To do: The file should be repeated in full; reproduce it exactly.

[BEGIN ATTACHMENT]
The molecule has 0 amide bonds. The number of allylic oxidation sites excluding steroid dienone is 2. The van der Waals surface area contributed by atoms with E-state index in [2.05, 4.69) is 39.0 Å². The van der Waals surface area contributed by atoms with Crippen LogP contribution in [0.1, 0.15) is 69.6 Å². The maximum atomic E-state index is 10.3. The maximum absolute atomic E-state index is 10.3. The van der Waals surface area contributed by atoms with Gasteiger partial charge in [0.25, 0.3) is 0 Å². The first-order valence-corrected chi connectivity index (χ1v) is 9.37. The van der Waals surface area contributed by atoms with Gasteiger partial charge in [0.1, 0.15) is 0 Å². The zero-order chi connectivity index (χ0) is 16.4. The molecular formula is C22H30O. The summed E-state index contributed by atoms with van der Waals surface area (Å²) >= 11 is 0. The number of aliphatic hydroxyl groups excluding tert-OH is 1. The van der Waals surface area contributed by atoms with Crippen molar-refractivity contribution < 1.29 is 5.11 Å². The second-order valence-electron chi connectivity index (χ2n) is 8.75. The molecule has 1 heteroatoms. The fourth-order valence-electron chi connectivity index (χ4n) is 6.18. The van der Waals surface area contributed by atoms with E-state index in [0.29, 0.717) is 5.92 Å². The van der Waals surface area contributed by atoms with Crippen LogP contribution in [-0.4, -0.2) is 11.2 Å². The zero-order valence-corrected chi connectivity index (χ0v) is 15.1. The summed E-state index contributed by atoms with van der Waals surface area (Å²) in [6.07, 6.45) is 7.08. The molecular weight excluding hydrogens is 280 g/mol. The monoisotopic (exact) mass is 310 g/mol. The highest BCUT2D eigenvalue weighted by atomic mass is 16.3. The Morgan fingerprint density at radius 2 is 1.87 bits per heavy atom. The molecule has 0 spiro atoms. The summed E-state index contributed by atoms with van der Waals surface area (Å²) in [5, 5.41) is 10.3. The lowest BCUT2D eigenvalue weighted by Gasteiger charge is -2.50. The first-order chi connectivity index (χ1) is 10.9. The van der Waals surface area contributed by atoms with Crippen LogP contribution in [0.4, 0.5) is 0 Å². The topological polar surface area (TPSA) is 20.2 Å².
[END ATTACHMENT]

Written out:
The molecule has 0 amide bonds. The number of allylic oxidation sites excluding steroid dienone is 2. The van der Waals surface area contributed by atoms with E-state index in [2.05, 4.69) is 39.0 Å². The van der Waals surface area contributed by atoms with Crippen LogP contribution in [0.1, 0.15) is 69.6 Å². The maximum atomic E-state index is 10.3. The maximum absolute atomic E-state index is 10.3. The van der Waals surface area contributed by atoms with Gasteiger partial charge in [0.25, 0.3) is 0 Å². The first-order valence-corrected chi connectivity index (χ1v) is 9.37. The van der Waals surface area contributed by atoms with Gasteiger partial charge in [0.1, 0.15) is 0 Å². The zero-order chi connectivity index (χ0) is 16.4. The molecular formula is C22H30O. The summed E-state index contributed by atoms with van der Waals surface area (Å²) >= 11 is 0. The number of aliphatic hydroxyl groups excluding tert-OH is 1. The van der Waals surface area contributed by atoms with Crippen molar-refractivity contribution < 1.29 is 5.11 Å². The second-order valence-electron chi connectivity index (χ2n) is 8.75. The molecule has 1 heteroatoms. The fourth-order valence-electron chi connectivity index (χ4n) is 6.18. The van der Waals surface area contributed by atoms with E-state index in [0.29, 0.717) is 5.92 Å². The van der Waals surface area contributed by atoms with Crippen LogP contribution in [-0.4, -0.2) is 11.2 Å². The zero-order valence-corrected chi connectivity index (χ0v) is 15.1. The summed E-state index contributed by atoms with van der Waals surface area (Å²) in [6.07, 6.45) is 7.08. The molecular weight excluding hydrogens is 280 g/mol. The monoisotopic (exact) mass is 310 g/mol. The highest BCUT2D eigenvalue weighted by atomic mass is 16.3. The Morgan fingerprint density at radius 2 is 1.87 bits per heavy atom. The molecule has 0 spiro atoms. The summed E-state index contributed by atoms with van der Waals surface area (Å²) in [5, 5.41) is 10.3. The lowest BCUT2D eigenvalue weighted by Gasteiger charge is -2.50. The first-order chi connectivity index (χ1) is 10.9. The van der Waals surface area contributed by atoms with Crippen LogP contribution in [0.4, 0.5) is 0 Å². The topological polar surface area (TPSA) is 20.2 Å².